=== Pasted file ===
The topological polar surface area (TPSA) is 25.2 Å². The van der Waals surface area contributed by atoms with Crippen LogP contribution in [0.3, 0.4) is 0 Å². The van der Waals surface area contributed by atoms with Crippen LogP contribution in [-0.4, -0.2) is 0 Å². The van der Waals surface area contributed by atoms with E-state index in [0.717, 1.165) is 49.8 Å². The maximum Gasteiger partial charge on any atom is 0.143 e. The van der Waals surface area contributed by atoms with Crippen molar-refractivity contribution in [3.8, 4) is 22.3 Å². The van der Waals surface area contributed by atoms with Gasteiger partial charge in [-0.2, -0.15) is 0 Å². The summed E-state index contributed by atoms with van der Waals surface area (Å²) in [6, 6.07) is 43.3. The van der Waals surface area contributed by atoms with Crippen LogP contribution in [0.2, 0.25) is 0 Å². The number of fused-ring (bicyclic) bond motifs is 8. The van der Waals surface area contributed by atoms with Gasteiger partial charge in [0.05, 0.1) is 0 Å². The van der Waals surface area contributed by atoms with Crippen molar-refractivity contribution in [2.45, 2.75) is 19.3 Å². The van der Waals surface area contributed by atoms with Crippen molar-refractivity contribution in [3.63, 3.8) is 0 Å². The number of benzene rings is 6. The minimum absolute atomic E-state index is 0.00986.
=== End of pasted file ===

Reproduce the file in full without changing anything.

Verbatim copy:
The topological polar surface area (TPSA) is 25.2 Å². The van der Waals surface area contributed by atoms with Crippen LogP contribution in [0.3, 0.4) is 0 Å². The van der Waals surface area contributed by atoms with Crippen LogP contribution in [-0.4, -0.2) is 0 Å². The van der Waals surface area contributed by atoms with E-state index in [0.717, 1.165) is 49.8 Å². The maximum Gasteiger partial charge on any atom is 0.143 e. The van der Waals surface area contributed by atoms with Crippen molar-refractivity contribution in [3.8, 4) is 22.3 Å². The van der Waals surface area contributed by atoms with Gasteiger partial charge in [-0.2, -0.15) is 0 Å². The summed E-state index contributed by atoms with van der Waals surface area (Å²) in [6, 6.07) is 43.3. The van der Waals surface area contributed by atoms with Crippen LogP contribution in [0.2, 0.25) is 0 Å². The number of fused-ring (bicyclic) bond motifs is 8. The van der Waals surface area contributed by atoms with Gasteiger partial charge in [0.05, 0.1) is 0 Å². The van der Waals surface area contributed by atoms with Crippen molar-refractivity contribution in [2.45, 2.75) is 19.3 Å². The van der Waals surface area contributed by atoms with Crippen molar-refractivity contribution in [3.63, 3.8) is 0 Å². The number of benzene rings is 6. The minimum absolute atomic E-state index is 0.00986.